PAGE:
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NYC halts plans for 9/11 museum

NYC halts plans for 9/11 museum
A Lower Manhattan museum in the works to recognize the atrocities of the September 11 terrorist attacks is being put on hold due to a disagreement over hundreds of millions of dollars.

The memorial foundation planning the museum is accused of being $300 million short in funding the project according to New York’s Port Authority, which owned the original World Trade Center and is in charge of erecting the new museum. The planned museum would be beneath the rebuilt structures that are slated to stand where the Twin Towers once did.

Although Port Authority alleges that the memorial foundation chartering the museum is indebted to the tune of $300 million, the project’s planners say continuous delays puts their current tab at a substantially smaller price of $140 million. Regardless, the financial dispute is causing a standoff between parties and the opening of the museum, originally scheduled for September 11, 2012, is now indefinitely on hold.

Joe Daniels, president of the memorial and museum, says that opening the doors of the museum on the scheduled date “is not realistic.”

"There is no chance of it being open on time. Work has basically stopped," New York Mayor Michael Bloomberg adds to reporters. "I'm sure we are going to work something out with the Port Authority," the mayor says. "They've got a difficult budget situation. I'm sympathetic to that."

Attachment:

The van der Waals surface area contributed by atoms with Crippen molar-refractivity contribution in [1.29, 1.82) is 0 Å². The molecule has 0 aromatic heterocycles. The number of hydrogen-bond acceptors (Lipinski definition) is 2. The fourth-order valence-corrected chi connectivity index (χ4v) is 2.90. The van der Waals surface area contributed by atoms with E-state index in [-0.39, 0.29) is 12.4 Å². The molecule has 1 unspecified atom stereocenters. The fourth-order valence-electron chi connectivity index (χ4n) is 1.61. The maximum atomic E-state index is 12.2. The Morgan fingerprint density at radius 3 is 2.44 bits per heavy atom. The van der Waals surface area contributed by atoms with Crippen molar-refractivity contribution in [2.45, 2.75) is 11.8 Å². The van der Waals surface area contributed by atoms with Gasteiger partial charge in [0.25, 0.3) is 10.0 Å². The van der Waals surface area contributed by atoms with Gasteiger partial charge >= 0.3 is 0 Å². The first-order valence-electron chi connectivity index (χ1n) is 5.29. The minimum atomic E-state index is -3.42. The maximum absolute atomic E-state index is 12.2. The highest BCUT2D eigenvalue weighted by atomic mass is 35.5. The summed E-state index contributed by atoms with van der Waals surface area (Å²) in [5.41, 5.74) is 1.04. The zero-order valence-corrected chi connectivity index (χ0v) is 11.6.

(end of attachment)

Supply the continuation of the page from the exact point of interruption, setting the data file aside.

Before the dispute came to both parties putting the plan on hold, New York Governor Andrew Cuomo addressed the issue on the radio and said that Port Authority was “on the verge” of suing the foundation for the failure to fund the project. Daniels says that he thinks the city would refrain from making such a move, citing that Port Authority lost 84 employees on 9/11 and should be just as willing to follow through with the plan.

"This is an emotional project for them. We'll get this project back on track,” insists Daniels.

So far the rebuilding of One World Trade Center has spawned a construction site that stretches 90 stories tall. Nearby at the September 11 public memorial, around 10,000 visitors each day have come pay their respects. The museum, if eventually opened, is expected to host educational exhibits about the events before 9/11, the tragedy itself and what resulted from it. Nearly 3,000 people were killed in the attack.